Celebrating Our Stories

Jewish Life in Ann Arbor

Art and Beverly Gershowitz

Beverly and Art Gershowitz

Beverly: There were very few Jewish people. There were very few residential areas. The whole city has grown. Living here all the time, you see it grow gradually, but your sisters, your three sisters, have always commented, when they come back to visit, after they moved out, how much the city has grown. You must’ve noticed it, cuz you lived in Chicago and Boston area.

Art: You moved here from New York, and then Los Angeles, so coming to Ann Arbor in the ‘50s, I imagine the Jewish population wasn’t quite as big, and being Jewish here was quite a different experience from in those places.

Beverly: Yes.

Art: Looking for housing, and the people that you meet.

Beverly: That was one reason that we tried to join a synagogue. In 1953—well, it must’ve been 1954, because you were born in June, and we moved here four months later. Some time probably in the spring, daddy and I went down to the Hillel building on Hill Street. That’s where the synagogue met. They were all in one building. We decided, the best thing, when you have children, is to join a synagogue, so we went down there and your father got very involved. I didn’t get involved at the beginning, but he did.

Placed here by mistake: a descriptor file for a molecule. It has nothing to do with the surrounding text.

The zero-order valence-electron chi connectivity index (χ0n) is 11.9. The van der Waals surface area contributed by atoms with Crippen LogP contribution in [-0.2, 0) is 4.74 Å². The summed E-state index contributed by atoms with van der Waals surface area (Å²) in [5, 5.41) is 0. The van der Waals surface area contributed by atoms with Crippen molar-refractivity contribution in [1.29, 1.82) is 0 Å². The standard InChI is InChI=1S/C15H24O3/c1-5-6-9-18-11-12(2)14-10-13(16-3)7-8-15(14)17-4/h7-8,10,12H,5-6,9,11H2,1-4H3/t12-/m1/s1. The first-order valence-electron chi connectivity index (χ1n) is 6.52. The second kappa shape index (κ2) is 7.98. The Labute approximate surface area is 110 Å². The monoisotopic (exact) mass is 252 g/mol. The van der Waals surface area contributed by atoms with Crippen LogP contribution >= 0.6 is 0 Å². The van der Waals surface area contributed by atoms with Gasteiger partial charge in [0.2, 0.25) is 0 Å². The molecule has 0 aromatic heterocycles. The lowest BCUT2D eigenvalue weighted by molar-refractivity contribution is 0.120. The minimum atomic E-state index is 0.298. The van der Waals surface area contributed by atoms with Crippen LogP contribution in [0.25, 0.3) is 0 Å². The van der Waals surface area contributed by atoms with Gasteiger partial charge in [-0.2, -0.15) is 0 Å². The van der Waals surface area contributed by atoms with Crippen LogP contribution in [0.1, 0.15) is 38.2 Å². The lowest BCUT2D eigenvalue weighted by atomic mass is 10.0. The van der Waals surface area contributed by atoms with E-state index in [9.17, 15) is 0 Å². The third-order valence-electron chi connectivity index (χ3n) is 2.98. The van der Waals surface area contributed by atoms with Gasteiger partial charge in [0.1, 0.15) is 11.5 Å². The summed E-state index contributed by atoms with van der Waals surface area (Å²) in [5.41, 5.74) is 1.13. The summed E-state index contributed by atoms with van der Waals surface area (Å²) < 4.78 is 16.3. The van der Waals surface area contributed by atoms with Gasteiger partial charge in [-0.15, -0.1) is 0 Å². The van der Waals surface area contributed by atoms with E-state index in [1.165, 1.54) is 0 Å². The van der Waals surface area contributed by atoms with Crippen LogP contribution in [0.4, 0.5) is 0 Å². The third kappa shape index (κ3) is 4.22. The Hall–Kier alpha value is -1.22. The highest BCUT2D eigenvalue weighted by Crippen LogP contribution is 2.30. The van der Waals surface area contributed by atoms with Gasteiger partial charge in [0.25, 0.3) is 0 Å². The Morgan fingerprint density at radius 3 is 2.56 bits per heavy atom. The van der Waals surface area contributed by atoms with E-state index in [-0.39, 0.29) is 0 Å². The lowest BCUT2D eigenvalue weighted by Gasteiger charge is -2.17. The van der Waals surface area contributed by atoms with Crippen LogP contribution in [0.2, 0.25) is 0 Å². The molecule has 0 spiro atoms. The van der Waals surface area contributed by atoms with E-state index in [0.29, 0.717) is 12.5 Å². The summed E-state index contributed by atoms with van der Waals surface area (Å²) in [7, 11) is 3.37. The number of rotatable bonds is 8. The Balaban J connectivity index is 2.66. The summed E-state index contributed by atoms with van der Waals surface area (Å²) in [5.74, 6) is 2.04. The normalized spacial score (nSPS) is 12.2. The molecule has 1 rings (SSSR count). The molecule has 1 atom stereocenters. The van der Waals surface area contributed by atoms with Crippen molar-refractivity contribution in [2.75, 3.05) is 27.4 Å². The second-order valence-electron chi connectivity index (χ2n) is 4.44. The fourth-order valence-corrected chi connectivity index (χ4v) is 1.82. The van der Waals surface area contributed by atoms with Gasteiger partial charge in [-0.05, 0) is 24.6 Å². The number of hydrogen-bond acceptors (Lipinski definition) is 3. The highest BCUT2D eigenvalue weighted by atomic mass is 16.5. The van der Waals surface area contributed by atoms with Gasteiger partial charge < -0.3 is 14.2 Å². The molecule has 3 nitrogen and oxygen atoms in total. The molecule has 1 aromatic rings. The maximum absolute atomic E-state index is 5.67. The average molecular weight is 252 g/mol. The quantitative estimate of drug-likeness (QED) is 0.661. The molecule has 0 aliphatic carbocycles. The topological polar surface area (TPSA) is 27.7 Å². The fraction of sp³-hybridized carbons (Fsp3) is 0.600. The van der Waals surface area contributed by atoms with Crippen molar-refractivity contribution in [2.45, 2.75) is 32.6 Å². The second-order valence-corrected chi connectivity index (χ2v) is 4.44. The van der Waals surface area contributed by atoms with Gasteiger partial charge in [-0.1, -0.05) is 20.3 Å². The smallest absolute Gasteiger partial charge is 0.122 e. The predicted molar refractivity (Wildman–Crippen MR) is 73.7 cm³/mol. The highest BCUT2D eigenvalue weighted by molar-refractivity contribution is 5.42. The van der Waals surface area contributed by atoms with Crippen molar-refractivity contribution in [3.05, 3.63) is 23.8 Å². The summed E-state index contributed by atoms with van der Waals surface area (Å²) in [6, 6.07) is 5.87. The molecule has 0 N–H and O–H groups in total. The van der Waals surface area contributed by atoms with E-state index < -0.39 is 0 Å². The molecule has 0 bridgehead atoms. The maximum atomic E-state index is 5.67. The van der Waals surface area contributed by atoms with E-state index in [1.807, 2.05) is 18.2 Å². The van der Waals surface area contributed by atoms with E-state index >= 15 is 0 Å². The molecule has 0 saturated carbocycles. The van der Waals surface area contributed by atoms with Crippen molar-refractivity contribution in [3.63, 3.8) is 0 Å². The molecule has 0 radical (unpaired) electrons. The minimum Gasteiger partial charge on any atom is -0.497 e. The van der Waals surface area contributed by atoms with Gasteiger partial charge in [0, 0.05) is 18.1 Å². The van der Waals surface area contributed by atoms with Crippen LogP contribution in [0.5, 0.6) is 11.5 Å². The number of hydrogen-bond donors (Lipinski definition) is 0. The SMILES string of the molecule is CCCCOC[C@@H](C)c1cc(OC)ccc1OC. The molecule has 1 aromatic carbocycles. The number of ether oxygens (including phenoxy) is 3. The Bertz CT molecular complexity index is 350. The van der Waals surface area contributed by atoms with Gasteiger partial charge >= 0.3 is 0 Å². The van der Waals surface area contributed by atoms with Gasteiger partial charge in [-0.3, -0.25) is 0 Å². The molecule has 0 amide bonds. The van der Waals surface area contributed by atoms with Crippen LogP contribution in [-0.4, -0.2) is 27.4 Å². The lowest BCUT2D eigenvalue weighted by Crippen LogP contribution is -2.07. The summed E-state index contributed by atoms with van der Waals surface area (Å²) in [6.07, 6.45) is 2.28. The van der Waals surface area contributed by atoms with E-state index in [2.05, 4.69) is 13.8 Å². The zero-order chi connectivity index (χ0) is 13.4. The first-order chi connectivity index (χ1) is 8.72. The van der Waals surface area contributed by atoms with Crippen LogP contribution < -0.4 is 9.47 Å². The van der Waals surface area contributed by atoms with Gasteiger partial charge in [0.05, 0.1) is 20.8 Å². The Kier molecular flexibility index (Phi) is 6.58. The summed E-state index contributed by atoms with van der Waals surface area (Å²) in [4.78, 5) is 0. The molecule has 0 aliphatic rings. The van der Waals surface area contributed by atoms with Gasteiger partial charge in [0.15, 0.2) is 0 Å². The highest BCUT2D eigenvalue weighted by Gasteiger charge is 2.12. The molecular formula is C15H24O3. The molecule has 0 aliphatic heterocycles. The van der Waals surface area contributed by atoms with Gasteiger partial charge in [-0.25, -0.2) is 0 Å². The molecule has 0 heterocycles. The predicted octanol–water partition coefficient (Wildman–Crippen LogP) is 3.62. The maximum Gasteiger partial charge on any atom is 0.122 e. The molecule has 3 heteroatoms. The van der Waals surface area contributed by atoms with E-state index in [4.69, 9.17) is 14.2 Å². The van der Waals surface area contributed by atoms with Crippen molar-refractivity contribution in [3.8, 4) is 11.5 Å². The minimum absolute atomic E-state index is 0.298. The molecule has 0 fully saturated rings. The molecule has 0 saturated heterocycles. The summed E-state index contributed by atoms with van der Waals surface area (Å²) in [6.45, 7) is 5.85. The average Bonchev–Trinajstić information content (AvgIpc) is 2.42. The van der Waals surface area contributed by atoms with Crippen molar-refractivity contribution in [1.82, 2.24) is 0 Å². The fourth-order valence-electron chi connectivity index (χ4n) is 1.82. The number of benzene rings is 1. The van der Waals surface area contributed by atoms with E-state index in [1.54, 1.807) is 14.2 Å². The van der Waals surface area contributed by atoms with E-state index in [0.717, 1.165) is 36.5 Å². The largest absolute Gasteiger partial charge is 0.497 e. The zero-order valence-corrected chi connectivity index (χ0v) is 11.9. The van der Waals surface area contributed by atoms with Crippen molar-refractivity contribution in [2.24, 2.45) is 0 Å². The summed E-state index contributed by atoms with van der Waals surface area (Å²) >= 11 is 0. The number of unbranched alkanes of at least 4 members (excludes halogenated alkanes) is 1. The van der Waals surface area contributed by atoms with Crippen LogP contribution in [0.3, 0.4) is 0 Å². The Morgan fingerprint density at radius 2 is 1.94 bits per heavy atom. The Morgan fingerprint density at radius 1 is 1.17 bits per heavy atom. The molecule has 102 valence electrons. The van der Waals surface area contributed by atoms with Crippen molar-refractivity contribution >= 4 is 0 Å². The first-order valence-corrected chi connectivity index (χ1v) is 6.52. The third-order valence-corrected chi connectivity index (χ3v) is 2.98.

Beverly: Phil Seymour got him involved, and told him that it was not a difficult job to be religious, chairman [laughter]. You know what that turned in to be.

Art: That was kinda the foot in the door.

Beverly: Yeah. He never stopped. He started probably in ’57 or ’58, cuz we were still not living where we are now. That’s when he became involved. Susan went, she was three when we moved here, and we enrolled her in—we couldn’t enroll her—Beth Israel had a nursery school then, and we couldn’t enroll her in that. It was full, so I kept her home, like a little prisoner. You never went to nursery school, no. It was a very small community. I joined Hadassah.

Art: When was that?

Beverly: Hadassah was—

Art: No, when?

Beverly: When? I’m trying to think. I lived on Wines Drive already. We moved to Wines Drive.

Art: That would’ve been about ’61, thereabouts.

Beverly: Probably very late ‘50s, ’59, ’60. Margo got me involved in Hadassah. Margo is my oldest living friend in Ann Arbor. You know that. My mother met her. My mother, you knew grandma, she was a lovely little—she was under five feet tall, which I am now.

Art: She was visiting from LA, right?

Beverly: She was visiting from LA, and she would go out and take a walk every day. She came home one day and she said to me, “I met a Jewish friend for you.” I thought, oh my God, what is it with mothers, really [laughter]? She says, “You have to meet her.” She took me the next day. I probably took you in the stroller, and we walked up the block, and Margo’s been my dearest friend ever since. She got me involved in Hadassah, which, at that time, was the—it was the only Jewish women’s organization in Ann Arbor.

Art: Changing gears a little bit, do you wanna talk a little bit about Sue and Sheldon’s wedding here, and what that meant for the community and for us?

Beverly: Sue and Sheldon, they grew up here, both of ’em. They were the first couple to marry here. It was like the whole Jewish community—

Art: The first couple from Beth Israel, where both were in Beth Israel.